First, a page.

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GOP rivals gang up on front-runner Romney in South Carolina debate

From left, former Pennsylvania Sen. Rick Santorum; Rep. Michele Bachmann, R-Minn.; former House Speaker Newt Gingrich; former Massachusetts Gov. Mitt Romney; Rep. Ron Paul, R-Texas; former Minnesota Gov. Tim Pawlenty; and businessman Herman Cain stand before the first New Hampshire Republican presidential debate at St. Anselm College in Manchester, N.H., Monday. On Thursday, during an interview on Fox News Channel, Pawlenty called Romney a "co-conspirator" in the Obama health-care reform.

MYRTLE BEACH, S.C. _ His rival Republican presidential candidates slammed Mitt Romney Monday night in an increasingly desperate effort to stop his momentum toward possible victory in Saturday's South Carolina primary _ and with it a likely unshakable grip on the party's presidential nomination.

They took turns in a fiery debate portraying him as a cold corporate titan who cast aside workers to pocket millions and a secretive millionaire whose record would eventually lead Republicans to regret choosing him.

Standing at center stage, the former governor of Massachusetts appeared to brush aside most of the barbs, answering some with a cool detachment, ignoring others, smiling throughout.

Responding to one demand that he release his tax records, the man worth an estimated $250 million said for the first time that he might do that _ in April, tax season, after clinching the nomination. "I'm not opposed to doing that," he said. "That's probably what I'd do."

The 16th debate of the GOP campaign featured just five candidates for the first time _ hours after former Utah Gov. Jon Huntsman dropped out of the race with a warning that the party is obscuring its conservative message with wave after wave of attack ads in Iowa, New Hampshire and now South Carolina.


"This race has degenerated into an onslaught of negative and personal attacks not worthy of the American people," Huntsman said. "At its core, the Republican Party is a party of ideas, but the current toxic forum of our political discourse does not help our cause."

His erstwhile rivals ignored his warning.

Rep. Ron Paul of Texas defended one of his ads blasting former Sen. Rick Santorum of Pennsylvania as a big spender of taxpayer money.

"If you're exposing a voting record I think it's quite proper," Paul said of his ad. "I only had one problem. I couldn't get in all the things I wanted to say."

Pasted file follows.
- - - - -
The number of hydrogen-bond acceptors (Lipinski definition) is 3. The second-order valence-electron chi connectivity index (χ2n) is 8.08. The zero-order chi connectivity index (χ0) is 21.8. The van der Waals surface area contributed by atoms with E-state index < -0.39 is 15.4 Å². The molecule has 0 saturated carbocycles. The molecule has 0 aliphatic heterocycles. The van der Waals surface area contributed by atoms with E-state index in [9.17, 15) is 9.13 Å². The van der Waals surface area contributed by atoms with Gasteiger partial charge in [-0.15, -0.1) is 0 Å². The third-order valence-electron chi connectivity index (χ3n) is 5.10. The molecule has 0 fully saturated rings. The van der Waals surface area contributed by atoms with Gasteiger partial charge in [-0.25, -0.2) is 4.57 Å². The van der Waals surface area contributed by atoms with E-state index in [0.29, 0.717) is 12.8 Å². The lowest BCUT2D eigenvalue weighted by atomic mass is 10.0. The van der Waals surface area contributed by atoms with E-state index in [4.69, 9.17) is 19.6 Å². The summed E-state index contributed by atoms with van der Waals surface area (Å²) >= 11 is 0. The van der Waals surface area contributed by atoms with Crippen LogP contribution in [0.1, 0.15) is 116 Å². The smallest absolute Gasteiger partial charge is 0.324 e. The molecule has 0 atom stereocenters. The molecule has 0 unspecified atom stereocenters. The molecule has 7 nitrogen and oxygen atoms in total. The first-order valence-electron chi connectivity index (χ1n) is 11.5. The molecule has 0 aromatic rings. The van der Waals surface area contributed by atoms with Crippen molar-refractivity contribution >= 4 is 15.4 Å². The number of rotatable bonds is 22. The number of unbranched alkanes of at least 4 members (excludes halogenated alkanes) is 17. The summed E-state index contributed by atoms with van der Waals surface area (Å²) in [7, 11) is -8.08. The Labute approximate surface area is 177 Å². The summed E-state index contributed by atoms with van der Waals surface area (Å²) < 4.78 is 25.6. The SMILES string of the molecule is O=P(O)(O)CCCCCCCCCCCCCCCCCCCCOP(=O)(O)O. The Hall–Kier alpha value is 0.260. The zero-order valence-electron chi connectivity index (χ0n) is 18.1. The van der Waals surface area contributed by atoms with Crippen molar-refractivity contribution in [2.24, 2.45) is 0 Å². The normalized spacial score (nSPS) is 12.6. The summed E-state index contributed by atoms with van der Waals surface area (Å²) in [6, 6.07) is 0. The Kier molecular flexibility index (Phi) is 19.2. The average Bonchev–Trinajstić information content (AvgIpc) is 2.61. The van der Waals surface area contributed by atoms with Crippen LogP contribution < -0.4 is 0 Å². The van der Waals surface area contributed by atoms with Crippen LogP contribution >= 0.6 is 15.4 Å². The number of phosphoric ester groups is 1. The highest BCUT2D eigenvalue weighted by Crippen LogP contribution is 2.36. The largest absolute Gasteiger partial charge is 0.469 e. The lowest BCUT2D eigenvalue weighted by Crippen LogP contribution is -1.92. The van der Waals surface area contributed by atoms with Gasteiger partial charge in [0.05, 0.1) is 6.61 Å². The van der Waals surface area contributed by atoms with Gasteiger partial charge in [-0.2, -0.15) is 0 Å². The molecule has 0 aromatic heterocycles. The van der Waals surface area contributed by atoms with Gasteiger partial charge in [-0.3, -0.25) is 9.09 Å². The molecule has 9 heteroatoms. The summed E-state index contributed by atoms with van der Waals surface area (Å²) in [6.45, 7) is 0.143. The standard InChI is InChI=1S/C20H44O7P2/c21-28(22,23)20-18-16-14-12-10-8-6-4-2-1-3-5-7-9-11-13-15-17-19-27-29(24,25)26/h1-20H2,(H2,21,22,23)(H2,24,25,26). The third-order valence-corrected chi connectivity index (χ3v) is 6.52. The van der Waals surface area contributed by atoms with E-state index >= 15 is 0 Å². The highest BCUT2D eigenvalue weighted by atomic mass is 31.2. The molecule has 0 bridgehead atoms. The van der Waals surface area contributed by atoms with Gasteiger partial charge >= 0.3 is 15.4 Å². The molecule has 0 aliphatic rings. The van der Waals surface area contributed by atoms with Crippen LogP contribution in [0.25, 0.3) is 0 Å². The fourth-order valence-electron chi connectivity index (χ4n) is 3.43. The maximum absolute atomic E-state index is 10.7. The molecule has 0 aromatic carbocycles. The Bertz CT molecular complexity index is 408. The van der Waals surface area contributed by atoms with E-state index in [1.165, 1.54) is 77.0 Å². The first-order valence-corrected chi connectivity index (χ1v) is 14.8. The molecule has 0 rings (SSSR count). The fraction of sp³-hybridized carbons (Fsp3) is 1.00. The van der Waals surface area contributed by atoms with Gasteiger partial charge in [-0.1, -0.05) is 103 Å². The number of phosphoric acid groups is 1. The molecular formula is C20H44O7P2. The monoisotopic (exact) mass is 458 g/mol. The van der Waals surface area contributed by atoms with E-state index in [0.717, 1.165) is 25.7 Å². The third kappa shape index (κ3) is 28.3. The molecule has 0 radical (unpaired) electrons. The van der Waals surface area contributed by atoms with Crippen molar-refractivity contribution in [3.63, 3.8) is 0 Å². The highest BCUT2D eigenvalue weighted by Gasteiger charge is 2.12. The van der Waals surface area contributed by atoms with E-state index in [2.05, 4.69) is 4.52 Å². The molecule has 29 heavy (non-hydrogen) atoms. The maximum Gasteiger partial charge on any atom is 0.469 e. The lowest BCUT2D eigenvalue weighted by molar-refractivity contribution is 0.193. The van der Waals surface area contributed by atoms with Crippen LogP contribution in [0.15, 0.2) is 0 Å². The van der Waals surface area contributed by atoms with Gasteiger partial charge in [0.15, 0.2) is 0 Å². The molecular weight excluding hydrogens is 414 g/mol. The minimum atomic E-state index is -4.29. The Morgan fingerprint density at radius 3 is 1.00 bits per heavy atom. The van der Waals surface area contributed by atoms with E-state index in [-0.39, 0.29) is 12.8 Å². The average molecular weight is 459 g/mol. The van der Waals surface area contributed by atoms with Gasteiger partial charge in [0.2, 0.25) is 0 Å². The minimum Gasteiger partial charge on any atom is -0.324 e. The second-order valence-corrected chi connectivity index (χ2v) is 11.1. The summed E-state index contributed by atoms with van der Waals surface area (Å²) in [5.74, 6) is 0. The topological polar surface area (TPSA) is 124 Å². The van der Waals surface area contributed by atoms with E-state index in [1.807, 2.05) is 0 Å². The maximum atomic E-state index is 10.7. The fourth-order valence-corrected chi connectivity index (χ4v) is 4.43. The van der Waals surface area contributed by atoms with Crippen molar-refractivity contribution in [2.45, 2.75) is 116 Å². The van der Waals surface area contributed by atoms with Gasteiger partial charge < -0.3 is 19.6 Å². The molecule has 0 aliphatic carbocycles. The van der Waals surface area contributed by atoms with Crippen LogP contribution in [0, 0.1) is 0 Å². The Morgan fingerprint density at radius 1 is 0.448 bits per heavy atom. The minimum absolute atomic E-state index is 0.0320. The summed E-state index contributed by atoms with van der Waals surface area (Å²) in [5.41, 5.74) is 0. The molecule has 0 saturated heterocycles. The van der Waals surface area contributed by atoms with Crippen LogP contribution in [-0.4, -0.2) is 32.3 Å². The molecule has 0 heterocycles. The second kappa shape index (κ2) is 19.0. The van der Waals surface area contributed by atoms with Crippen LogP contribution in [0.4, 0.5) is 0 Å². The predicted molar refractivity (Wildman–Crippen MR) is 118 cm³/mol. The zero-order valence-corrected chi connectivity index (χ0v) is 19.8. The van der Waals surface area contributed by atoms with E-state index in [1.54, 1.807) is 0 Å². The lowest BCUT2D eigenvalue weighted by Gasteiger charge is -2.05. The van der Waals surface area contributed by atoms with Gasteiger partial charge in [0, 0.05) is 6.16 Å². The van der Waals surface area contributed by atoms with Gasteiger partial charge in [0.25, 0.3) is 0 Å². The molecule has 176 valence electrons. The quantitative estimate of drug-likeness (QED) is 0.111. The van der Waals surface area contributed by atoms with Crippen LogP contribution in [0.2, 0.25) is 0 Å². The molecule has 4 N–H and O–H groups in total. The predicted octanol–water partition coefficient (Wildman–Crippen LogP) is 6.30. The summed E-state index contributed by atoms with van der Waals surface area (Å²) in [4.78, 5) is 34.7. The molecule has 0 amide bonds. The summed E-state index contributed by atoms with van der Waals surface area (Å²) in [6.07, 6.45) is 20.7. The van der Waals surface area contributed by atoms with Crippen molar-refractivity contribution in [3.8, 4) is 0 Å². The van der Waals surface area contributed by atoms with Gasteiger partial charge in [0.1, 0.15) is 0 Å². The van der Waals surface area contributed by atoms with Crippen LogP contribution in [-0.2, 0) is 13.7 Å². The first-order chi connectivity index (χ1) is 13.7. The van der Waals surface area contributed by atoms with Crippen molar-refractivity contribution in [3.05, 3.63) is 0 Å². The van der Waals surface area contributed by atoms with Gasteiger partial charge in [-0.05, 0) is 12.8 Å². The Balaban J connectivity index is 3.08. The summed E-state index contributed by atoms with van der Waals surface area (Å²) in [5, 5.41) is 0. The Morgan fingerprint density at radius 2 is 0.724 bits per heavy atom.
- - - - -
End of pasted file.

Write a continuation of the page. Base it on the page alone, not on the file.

The other candidates _ former House Speaker Newt Gingrich, Gov. Rick Perry of Texas and Santorum _ used turns in the spotlight not just to rip Romney but to elbow one another. Each is seeking to emerge as the sole anti-Romney, hoping to rally conservatives to their side.

Gingrich, who once accused the media of trying to stir disagreement among the candidates, defended his attacks on Romney's record as critical to informing voters before they get "buyers' remorse" after the nomination is wrapped up.

He singled out Romney's role as a co-founder of the Bain Capital private equity investment company. Too often, Gingrich said, the company left businesses "with enormous debt" and forced them to "go broke."

Perry criticized Bain's role in closing a local steel mill in Georgetown, S. C., saying Romney's company "swept in, they picked that company over and people lost jobs."


Romney strived to turn the criticism around, saying he had a record of making tough calls in business, in state government and in saving the 2002 Winter Olympics in Utah. He blamed the steel mill loss on unfair competition from China, and said that helped give him the experience to fight unfair trade. "I'm the guy who can best post up against Barack Obama," he said.


Asked about a paper mill where Bain made big profits while people were laid off, he blamed the job loss on consolidation and union rules. "You never want to see someone lose a job," he said.


Santorum lodged some of the sharpest attacks, swinging back at ads from a pro-Romney group saying that Santorum backed allowing felons who have served their time to vote. Santorum asked Romney his view-a particularly apt question, Santorum said, since Monday was Martin Luther King, Jr.'s birthday, and "this is a huge deal in the African-American community."

Romney at first tried to explain that he can't control the ads of independent groups, but Santorum insisted that he answer directly. After some back and forth, Romney said that he did not think that people who have committed violent crimes should regain their right to vote.

Santorum struck back, saying that when Romney was governor of Massachusetts from 2003 to 2007, convicted felons did have that right, even when on parole or probation. Santorum's aggressiveness put Romney on the defensive and the crowd roared. Romney said Massachusetts state legislature was 85 percent Democratic and he implied that he therefore saw no way to change that law.

Paul faulted Santorum for voting for the No Child Left Behind education act and for opposing a bill favoring the anti-union right to work.


Santorum replied, "I'm a strong conservative but I'm not perfect." He said he was wrong in voting for the education act and that his state, Pennsylvania, opposed right to work laws so he felt obliged to stand by his state on that.


Romney is leading polls in South Carolina by an average of 7.7 percentage points. A win here by the former Massachusetts governor would all but seal his nomination. Romney eked out an eight-vote victory in the Jan. 3 Iowa caucuses, and won the New Hampshire primary a week later.

Since 1980, no Republican has won the GOP presidential nomination without winning this state's primary. The five candidates will debate again Thursday in Charleston.


(c)2012 the McClatchy Washington Bureau

Visit the McClatchy Washington Bureau at www.mcclatchydc.com

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